Homemade Almond Milk

Homemade Almond Milk

Before writing this post, I’d only made almond milk at home exactly once. It was tasty, but when I discarded the hefty amount of almond pulp the recipe produced, I knew that a lot of nutrients were discarded, too. I haven’t made any at home since, although we keep buying it at the grocery store, which is not ideal--store bought milks are expensive and almost always have additive to thicken the milk. But I recently picked up a trick that deals with the pulp-waste-problem (pwp) and was inspired to try it again. Time to break out the blender. (Actually, I use a food processor, but that doesn’t allow alliteration like “break out the blender”. You can use either apparatus.)   When I was visiting my mom recently, she had a carafe of homemade almond milk on the counter (she was making almond milk kefir). On the bottom of the container was a thick layer of almond pulp, which most recipes tell you...
Read More
Seasoning Cast Iron Pans: Cookware That Lasts a Lifetime

Seasoning Cast Iron Pans: Cookware That Lasts a Lifetime

One of the pans I cook with most often is my 12” cast iron skillet. It is a beautiful beast that can go from the oven to the stove or vice versa with no problem. It holds heat well and is versatile enough for stir fries or home fries. It is a slab of iron that, like a straight razor, can last and be used for generations with proper care.  It does need some special treatment to develop and maintain a non-stick coating, and to be honest, the non-stick part of the puzzle has always eluded me. Although I made sure to scour the pan with hot water and Kosher salt and then dry it over a flame and then coat it with some oil after each use, it never seemed like I never had a good non-stick base or that the seasoning was improving. I think I have discovered what I was missing. I recently read an article in...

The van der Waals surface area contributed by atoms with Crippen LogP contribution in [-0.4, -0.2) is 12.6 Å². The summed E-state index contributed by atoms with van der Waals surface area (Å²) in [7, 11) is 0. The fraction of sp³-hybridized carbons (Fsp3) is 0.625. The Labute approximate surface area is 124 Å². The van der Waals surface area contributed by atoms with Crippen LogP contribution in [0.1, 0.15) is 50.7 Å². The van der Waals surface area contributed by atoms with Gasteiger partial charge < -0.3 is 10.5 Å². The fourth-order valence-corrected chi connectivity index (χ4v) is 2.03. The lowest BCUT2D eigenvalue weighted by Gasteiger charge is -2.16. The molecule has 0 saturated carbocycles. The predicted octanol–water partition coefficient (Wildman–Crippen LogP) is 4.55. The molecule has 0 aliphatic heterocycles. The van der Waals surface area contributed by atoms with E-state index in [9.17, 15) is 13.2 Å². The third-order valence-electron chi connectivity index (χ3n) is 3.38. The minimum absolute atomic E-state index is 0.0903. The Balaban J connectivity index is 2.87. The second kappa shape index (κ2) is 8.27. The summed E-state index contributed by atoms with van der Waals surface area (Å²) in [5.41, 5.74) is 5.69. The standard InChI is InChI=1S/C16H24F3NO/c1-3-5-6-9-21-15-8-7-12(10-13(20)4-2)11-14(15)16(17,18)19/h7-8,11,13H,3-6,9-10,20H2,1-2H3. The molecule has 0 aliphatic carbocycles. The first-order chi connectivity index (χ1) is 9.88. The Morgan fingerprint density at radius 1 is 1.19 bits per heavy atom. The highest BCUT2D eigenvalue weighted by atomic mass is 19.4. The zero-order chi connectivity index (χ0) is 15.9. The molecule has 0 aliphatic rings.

Read More
Fasting: A Tool for Saving and Living Well

Fasting: A Tool for Saving and Living Well

When I was younger, the only knowledge I had about fasting was in a religious context--stories of the devout fasting for days on end, or the practice of not eating certain things on certain days. It was something that required a 40-day (and night!) commitment and a special setting (a desert is ideal). This was literary in scope and well-suited for those looking to fulfill prophecies, I supposed. As I had no such cosmic aspirations (and no convenient access to any deserts), I didn’t give the practice much thought. Actually, I didn't give nutrition in general much thought. I was eating fast food burgers and nuggets all the time and figured that since I wasn’t overweight, was able to run, wrestle, and play basketball, I was doing fine. Studying nutrition and the practice of fasting seemed remote, like they had very little to do with my life. A few years ago, though, a parent of one of my students started talking...
Read More
Shaving and Saving

Shaving and Saving

I haven’t bought razors since probably just after college, for a couple of reasons: 1. Despite (or maybe because of) their multiple blades, disposable cartridge razors have always irritated my skin.  2. They're a recurring (and unnecessary) expense, and, 3. They're wasteful (not good for the bank account or the environment). My first solution to this problem was inspired by the barber shop: I noticed that when the barber trimmed or outlined my beard with his small electric clippers, my skin wasn't very irritated at all. So I did some shopping around and bought a Wahl Peanut. I was happy with this little guy's performance (still am) irritation-wise, but it didn't give a terribly close shave. Nevertheless, it worked pretty darn well, and there wasn't a lot of waste involved.  In terms of cost, the Peanut has been very cheap. I bought one around 2003 or 2004, and it traveled from Chile to Mexico with me. It would have lasted much longer had I...
Read More